"I would like to extend our deepest condolences to Nat's family, who are very much in our thoughts at this time," added Gartside in a statement on the Bolton website.
"We will miss him but we will celebrate his life, his legacy and great times that he brought to Bolton."
Manchester United legend Sir Bobby Charlton led the tributes to one of the sport's true greats.
"The first time I saw a professional game was at Newcastle and Nat Lofthouse was playing," Charlton told BBC Radio 5 live's Sportsweek programme. "They were talking about him as this youngster that had just burst on to the scene and he was fantastic.
"He was a leader, he had fantastic ability in the air and he was strong. He was a talisman.
"I played about four of five games with him with England at the end of his career and I felt that he was the one that was in charge.
"I know a lot of people in the game of football will be very, very sad today about Nat Lofthouse, who was a great player without any question.
"You just put the ball in there at any height and he was so brave. He scored phenomenal goals in the air.
"In those days, if you were a centre forward, you had to do more than score goals. You had to lead. You had to be tough.
"It was a hard game then. It wasn't like today, it was so tough. The pitches were bad, the ball was heavy, the equipment was awful but Nat Lofthouse loved the game of football. He was ever so proud to be a part of it."
Ex-West Brom and Arsenal player Don Howe, who was an England team-mate of Lofthouse, also told Sportsweek: "He was not only a great player, he was a great character.
"On the pitch - wonderful, powerful, put the ball in the box and he will do the job for you.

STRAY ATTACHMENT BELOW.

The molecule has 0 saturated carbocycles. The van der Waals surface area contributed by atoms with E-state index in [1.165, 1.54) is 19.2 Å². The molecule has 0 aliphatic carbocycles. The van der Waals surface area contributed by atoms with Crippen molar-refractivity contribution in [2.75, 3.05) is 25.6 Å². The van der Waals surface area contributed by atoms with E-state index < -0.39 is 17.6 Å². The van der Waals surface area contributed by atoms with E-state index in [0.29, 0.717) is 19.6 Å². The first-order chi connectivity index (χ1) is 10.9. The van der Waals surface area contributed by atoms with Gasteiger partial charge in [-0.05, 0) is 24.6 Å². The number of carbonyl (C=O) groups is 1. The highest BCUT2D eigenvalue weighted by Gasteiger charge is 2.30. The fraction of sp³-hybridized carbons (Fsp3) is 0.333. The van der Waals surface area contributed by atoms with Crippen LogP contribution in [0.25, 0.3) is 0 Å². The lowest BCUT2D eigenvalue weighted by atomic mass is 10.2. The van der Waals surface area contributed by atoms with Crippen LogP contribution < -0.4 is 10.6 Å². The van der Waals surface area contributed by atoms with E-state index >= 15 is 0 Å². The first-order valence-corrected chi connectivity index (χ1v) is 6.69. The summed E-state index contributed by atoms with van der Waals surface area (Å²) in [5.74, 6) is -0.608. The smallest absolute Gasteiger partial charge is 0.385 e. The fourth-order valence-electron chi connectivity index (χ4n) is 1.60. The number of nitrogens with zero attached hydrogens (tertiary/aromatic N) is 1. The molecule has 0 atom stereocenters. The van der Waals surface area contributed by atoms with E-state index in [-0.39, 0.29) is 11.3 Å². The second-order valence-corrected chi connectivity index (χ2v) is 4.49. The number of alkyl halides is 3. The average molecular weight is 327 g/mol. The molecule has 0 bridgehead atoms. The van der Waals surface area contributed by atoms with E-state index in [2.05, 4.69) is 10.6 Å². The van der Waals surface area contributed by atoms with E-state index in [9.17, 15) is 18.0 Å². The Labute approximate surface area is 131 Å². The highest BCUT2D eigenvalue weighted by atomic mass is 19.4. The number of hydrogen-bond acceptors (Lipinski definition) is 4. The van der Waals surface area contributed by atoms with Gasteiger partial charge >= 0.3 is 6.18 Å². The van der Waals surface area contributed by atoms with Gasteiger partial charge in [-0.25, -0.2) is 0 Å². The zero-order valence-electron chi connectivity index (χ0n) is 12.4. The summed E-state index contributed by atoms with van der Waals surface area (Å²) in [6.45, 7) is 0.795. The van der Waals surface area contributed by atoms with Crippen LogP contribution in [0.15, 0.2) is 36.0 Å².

"Off the pitch, I was one of the young caps then, he would come up to you and say 'hello son, how are you doing?' He would give you a real gee up, that's how he was.
"I was one of the young lads of the group then and wherever he was in the hotel, he would be around everybody picking people up. He spent his time geeing up some of the players."
Lofthouse captained Bolton in two FA Cup finals, the first time in 1953 when he came up against Sir Stanley Matthews, when the Trotters were memorably beaten 4-3 by Lancashire rivals Blackpool at Wembley.
Five years later, Lofthouse won a winner's medal after scoring both goals in the 2-0 win over Manchester United, only three months after the Old Trafford club had been involved in the Munich air disaster.
Lofthouse, who was footballer of the year in 1953, scored a total of 255 league goals as well as 30 goals in domestic cup competition.
"He went on to become the definite one-club man and epitomised the traditional English centre-forward," said BBC Radio 5 live chief football correspondent Mike Ingham. "He was the Alan Shearer of his day."
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